Chinampas in Tenochtitlan My name is Rodrigo Lañado and I’m known as “El Hombre de Maiz” (the maize man) and I represent Hombres de Maiz, which is a project I developed after dropping out from college in 2010 to dedicate myself entirely to my biggest passion — permaculture — thanks to the inspiration I received from Masanobu Fukuoka’s and Bill Mollison’s teachings. I’m very happy and proud to show you […]

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One Desert City Turns Stormwater into an Abundant Oasis using Green Infrastructure Practices

At 7:30 Sunday morning, April 21, 2013, people began to gather on a barren lot in downtown Phoenix, Arizona. The temperature was already climbing into the 80s and the lot’s bare dirt reflected both heat and light, making lingering uncomfortable. By 8:00 AM, more than 30 neighborhood volunteers, Youth Hostel guests, Green Living Co-op members, PDC and university students were on-site, eager to start the day’s activities. They were here […]

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Where Hope Flows

If the “hardest-worked river in the world” can recover to this extent, almost anything is possible. by George Monbiot River Wandle Photo: Keith Rose Warning: this article begins with a spoiler. If you have not read The Road already and intend to do so, please skip the first three paragraphs. Cormac McCarthy’s novel The Road, which I still believe is the greatest environmental work ever written, ends with the shock […]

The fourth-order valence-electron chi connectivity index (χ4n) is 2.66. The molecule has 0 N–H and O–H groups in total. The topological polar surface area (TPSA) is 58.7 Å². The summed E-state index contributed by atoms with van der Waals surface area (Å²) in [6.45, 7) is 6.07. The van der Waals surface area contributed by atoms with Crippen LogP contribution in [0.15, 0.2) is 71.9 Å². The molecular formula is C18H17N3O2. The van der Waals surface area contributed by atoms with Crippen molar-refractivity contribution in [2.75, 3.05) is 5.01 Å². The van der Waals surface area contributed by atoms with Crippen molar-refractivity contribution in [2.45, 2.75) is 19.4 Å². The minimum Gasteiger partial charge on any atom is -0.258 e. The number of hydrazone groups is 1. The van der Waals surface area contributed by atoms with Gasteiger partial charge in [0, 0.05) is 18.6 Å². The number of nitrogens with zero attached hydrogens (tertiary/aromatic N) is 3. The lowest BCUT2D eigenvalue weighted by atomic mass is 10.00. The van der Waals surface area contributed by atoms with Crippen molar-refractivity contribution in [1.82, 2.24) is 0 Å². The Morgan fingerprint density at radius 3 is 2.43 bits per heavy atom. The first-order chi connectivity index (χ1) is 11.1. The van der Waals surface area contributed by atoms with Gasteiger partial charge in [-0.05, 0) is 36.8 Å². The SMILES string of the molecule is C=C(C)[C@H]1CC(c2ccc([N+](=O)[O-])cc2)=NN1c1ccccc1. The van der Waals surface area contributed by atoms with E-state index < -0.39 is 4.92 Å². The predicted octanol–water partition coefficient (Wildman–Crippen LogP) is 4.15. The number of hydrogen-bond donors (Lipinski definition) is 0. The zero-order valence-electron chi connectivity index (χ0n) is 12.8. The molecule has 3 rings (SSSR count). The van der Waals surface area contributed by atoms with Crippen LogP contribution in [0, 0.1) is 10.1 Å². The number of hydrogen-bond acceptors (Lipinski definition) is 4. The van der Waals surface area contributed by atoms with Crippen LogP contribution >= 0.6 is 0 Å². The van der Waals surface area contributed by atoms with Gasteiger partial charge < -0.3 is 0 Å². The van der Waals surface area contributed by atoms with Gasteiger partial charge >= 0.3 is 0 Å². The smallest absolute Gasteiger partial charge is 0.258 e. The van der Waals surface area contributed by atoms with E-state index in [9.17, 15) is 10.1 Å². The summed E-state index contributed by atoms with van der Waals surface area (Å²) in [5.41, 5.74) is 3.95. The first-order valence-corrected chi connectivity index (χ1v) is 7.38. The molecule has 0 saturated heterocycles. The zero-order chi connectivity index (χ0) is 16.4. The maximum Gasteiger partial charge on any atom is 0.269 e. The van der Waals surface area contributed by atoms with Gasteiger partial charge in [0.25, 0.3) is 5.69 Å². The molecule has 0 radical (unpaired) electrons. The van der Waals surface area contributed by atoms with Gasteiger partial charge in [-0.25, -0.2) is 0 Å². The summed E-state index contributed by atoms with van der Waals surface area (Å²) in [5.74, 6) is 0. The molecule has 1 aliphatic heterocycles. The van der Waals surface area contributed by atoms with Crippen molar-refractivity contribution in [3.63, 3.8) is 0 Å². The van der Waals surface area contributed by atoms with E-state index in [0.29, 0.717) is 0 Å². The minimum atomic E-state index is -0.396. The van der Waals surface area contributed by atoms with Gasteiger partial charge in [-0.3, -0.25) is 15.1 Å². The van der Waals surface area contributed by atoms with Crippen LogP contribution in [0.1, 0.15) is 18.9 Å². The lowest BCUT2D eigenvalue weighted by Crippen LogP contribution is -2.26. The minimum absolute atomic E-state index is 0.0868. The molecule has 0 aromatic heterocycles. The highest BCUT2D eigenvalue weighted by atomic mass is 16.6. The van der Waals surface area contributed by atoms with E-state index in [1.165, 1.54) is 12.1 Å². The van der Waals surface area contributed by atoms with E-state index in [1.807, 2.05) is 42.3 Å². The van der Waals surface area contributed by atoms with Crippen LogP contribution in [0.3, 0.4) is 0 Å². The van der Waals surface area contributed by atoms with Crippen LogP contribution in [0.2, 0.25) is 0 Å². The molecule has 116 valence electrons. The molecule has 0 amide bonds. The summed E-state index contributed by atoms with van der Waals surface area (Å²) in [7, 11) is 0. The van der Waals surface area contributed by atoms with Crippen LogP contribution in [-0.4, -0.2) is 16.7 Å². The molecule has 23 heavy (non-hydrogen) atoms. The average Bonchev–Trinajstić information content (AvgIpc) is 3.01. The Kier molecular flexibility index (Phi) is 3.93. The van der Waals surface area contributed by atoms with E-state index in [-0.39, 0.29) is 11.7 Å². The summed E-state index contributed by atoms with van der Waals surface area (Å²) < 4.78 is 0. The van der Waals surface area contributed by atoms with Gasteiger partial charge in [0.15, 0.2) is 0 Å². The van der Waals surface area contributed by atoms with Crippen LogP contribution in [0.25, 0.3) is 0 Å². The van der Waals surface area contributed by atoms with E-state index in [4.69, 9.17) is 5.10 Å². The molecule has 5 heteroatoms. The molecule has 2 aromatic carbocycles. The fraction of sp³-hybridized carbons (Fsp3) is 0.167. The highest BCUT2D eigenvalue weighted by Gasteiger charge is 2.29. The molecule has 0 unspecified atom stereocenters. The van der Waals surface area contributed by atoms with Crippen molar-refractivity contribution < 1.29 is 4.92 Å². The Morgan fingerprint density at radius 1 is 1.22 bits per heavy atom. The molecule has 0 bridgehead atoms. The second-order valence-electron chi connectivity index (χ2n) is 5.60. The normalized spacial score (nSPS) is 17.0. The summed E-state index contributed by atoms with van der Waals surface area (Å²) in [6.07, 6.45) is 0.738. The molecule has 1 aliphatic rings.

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Strawberry Fields Eco Lodge: Kitchen Grey-Water System Report of Implementation and Design Update (Ethiopia)

As most of us know, grey water is a term used to refer to “waste” water that has been used once in any domestic system except for toilets (which is referred to as black water). However grey water from the kitchen may be considered as “dark grey” water on account of the fact that it tends to contain a lot more fats and protein from the grease and grime that […]

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SOIL (Sustainable Organic Integrated Livelihoods) Turns Problem into Solution With Composting Toilets (Haiti)

A few months ago I shared a three minute video from John D. Liu of the EEMP about the work of SOIL (Sustainable Organic Integrated Livelihoods) — an organisation that’s doing great work in Haiti to improve sanitation in a sustainable and affordable way, whilst simultaneously turning the problem (human waste) into a solution (improving agricultural production whilst reducing the incidence of diseases like cholera). John has just sent me […]

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Recycling Animal and Human Dung is the Key to Sustainable Farming

© Kris De Decker, low-tech magazine (edited by Shameez Joubert) © Illustrations in red & black: Diego Marmolejo Flushing the water closet is handy, but it wreaks ecological havoc, deprives agricultural soils of essential nutrients and makes food production dependent on fossil fuels. For 4,000 years, human excrements and urine were considered extremely valuable trade products in China, Korea and Japan. Human dung was transported over specially designed canal networks […]